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Penton CEO focusing on fewer, bigger bets in 2013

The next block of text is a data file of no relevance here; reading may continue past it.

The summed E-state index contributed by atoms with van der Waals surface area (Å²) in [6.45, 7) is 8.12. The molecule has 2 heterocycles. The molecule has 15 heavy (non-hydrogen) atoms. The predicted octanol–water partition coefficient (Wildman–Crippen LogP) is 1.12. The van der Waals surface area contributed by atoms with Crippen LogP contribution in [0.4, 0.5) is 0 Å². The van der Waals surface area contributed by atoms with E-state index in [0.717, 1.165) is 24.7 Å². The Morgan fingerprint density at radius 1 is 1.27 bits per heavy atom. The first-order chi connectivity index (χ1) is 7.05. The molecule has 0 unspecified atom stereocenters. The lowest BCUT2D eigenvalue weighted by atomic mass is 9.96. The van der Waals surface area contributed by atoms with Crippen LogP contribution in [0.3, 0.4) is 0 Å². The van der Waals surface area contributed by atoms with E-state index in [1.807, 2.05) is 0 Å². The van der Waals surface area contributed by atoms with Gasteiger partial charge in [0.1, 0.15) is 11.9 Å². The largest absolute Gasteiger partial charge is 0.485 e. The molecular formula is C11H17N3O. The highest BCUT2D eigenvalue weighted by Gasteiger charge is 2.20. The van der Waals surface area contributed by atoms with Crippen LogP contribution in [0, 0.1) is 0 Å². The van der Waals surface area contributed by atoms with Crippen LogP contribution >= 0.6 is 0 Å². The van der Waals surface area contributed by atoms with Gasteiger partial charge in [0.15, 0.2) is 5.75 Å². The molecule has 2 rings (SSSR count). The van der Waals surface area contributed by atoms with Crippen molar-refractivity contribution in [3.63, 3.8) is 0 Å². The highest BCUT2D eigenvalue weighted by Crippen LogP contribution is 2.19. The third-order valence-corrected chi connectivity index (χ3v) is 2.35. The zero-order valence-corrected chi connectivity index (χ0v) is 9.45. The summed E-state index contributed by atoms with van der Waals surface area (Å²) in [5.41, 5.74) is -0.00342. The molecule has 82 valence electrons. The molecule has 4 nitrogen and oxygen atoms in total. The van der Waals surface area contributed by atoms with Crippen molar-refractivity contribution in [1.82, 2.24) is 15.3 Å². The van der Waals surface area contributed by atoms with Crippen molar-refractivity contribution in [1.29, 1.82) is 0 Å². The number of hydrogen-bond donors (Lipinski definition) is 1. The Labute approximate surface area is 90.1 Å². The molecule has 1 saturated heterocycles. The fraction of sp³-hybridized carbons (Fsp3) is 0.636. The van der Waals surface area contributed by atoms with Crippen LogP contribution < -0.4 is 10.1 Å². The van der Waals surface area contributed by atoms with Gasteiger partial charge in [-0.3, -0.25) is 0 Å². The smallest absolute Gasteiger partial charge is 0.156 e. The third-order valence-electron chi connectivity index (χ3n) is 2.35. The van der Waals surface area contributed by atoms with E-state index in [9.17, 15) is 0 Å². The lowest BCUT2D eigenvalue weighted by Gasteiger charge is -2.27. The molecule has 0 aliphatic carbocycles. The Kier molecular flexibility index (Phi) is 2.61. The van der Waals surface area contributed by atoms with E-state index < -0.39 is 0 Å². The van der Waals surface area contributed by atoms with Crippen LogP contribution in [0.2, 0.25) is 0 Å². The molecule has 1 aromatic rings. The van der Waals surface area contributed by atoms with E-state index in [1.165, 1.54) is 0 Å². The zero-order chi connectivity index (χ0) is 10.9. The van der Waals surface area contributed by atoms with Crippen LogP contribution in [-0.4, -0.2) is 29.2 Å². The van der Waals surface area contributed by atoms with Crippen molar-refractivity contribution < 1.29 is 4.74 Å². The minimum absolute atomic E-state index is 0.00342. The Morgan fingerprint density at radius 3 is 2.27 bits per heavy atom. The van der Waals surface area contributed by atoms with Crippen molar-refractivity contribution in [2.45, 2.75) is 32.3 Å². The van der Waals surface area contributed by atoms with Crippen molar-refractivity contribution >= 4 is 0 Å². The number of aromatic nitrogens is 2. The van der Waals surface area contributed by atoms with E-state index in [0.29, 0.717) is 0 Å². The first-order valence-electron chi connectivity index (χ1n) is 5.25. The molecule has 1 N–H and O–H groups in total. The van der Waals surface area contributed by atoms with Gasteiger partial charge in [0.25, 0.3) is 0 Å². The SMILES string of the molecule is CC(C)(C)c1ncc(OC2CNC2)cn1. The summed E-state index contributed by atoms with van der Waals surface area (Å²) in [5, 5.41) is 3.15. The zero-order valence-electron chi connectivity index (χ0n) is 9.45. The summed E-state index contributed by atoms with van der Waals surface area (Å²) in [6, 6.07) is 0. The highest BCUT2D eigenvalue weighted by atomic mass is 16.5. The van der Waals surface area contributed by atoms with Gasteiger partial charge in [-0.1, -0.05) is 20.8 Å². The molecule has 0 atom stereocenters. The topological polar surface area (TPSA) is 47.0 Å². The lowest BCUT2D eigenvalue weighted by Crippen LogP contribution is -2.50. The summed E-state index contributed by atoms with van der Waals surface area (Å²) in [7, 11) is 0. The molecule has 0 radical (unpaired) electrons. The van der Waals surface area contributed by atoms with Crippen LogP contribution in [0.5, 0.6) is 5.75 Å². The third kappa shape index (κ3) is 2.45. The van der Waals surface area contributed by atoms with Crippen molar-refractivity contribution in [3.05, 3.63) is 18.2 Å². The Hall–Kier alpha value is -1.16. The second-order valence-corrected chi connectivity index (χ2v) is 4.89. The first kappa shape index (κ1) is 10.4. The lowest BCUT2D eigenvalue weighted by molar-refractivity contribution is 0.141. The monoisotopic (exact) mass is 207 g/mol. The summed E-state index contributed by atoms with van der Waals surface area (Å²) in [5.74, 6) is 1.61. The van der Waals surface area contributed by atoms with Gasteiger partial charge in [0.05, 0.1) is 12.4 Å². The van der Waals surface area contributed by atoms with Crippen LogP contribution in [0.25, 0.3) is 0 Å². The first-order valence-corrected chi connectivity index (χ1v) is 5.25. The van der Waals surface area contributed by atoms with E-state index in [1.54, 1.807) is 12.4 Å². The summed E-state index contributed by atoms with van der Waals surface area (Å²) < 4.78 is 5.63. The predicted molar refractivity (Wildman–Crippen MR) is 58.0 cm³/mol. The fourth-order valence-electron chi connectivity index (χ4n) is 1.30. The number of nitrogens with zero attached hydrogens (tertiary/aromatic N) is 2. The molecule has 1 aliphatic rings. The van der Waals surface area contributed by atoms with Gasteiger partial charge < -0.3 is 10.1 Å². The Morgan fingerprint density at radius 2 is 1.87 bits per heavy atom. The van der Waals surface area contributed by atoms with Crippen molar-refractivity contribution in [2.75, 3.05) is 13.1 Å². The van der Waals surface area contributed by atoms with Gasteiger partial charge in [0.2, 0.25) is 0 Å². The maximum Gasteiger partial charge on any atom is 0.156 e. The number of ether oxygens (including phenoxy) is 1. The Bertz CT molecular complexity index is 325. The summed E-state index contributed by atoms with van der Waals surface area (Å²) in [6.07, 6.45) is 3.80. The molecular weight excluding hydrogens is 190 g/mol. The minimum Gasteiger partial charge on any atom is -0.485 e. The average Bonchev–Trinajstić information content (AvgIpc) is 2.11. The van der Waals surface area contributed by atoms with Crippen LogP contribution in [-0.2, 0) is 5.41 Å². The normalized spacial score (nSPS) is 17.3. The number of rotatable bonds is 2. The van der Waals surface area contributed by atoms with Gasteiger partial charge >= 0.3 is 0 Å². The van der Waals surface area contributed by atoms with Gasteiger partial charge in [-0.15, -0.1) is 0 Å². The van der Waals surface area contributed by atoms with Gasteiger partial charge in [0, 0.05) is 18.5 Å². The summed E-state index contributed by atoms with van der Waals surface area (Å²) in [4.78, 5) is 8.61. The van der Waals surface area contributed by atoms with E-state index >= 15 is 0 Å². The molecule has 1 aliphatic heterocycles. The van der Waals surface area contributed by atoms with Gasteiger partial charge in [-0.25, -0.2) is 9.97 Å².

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David Kieselstein, who became CEO of Penton Media on Jan. 30, spoke to Media Business as he began planning for his first full calendar year as the top executive of one of the country's largest b-to-b media companies. From 2008 to 2012, Kieselstein was CEO of TNS North America, a custom research division of WPP, and he ran Dun & Bradstreet's Small Business Credit Division from 2006 to 2008. Joining Penton marked a return to his media roots; his experience includes stints at Time Warner as president of the Parenting Group (2002-05) and the Personal Finance Group (1999-2002). Media Business: What are your goals for 2013? David Kieselstein: First of all, we expect we'll be able to grow the top line and bottom line in 2013, just as we will in 2012. We will do that by investing in strategic acquisitions and scaled organic growth. By that I mean that our internal growth initiatives will focus on those projects and products that have the potential to scale most significantly. We will place fewer bets but on larger-scale opportunities. We will also focus on leveraging best practices throughout the company. From a line-of-business standpoint, I believe the digital, data, marketing services and events businesses will continue to show growth, and we have a ton of ideas on how to further innovate in these areas. MB: How is your marketing services business doing and what's next? Kieselstein: Our marketing services business is meeting its goals, which is good. We have a very broad offering, so this was a year to test and learn. Heading into 2013, we're going to be more focused, making hard decisions on where we will focus more and where we will focus less. MB: How do you see user-paid data as a growth area for Penton? Kieselstein: We have a goal of increasing the percentage of user-paid revenues within the company. We're doing a lot of work on developing the next generation of data and data services. We are also excited about our ability to provide a higher degree of functionality and usability through mobile platforms. We're in the process of developing a few proprietary user-paid mobile apps that we will launch in key markets over the next few months. We feel there's a lot of opportunity across our lines of business to drive increased value from mobile technology. MB: What are some other priorities? Kieselstein: I see our talent base as a key investment. We recently hired someone to build out a robust internal recruiting function and we're increasing our commitment to and investment against training.
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